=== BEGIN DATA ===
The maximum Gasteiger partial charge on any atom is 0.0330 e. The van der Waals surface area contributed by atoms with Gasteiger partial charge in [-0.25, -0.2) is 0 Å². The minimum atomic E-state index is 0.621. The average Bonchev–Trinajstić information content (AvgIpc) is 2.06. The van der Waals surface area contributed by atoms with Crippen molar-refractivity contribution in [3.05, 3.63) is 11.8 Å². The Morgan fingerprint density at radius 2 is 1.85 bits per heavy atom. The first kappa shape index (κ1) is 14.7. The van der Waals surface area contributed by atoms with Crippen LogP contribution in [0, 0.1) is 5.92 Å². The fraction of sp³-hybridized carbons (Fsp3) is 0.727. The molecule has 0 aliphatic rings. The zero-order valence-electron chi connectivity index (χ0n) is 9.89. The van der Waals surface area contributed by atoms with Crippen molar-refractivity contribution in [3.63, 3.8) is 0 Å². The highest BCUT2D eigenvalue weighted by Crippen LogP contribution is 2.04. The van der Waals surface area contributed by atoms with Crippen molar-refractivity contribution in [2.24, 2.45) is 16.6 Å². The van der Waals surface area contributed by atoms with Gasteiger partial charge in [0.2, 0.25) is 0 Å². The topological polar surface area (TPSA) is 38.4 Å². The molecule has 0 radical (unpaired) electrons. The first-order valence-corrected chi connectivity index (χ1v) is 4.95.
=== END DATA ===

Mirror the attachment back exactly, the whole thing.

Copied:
The maximum Gasteiger partial charge on any atom is 0.0330 e. The van der Waals surface area contributed by atoms with Gasteiger partial charge in [-0.25, -0.2) is 0 Å². The minimum atomic E-state index is 0.621. The average Bonchev–Trinajstić information content (AvgIpc) is 2.06. The van der Waals surface area contributed by atoms with Crippen molar-refractivity contribution in [3.05, 3.63) is 11.8 Å². The Morgan fingerprint density at radius 2 is 1.85 bits per heavy atom. The first kappa shape index (κ1) is 14.7. The van der Waals surface area contributed by atoms with Crippen LogP contribution in [0, 0.1) is 5.92 Å². The fraction of sp³-hybridized carbons (Fsp3) is 0.727. The molecule has 0 aliphatic rings. The zero-order valence-electron chi connectivity index (χ0n) is 9.89. The van der Waals surface area contributed by atoms with Crippen molar-refractivity contribution in [3.63, 3.8) is 0 Å². The highest BCUT2D eigenvalue weighted by Crippen LogP contribution is 2.04. The van der Waals surface area contributed by atoms with Crippen molar-refractivity contribution in [2.24, 2.45) is 16.6 Å². The van der Waals surface area contributed by atoms with Gasteiger partial charge in [0.2, 0.25) is 0 Å². The topological polar surface area (TPSA) is 38.4 Å². The molecule has 0 radical (unpaired) electrons. The first-order valence-corrected chi connectivity index (χ1v) is 4.95.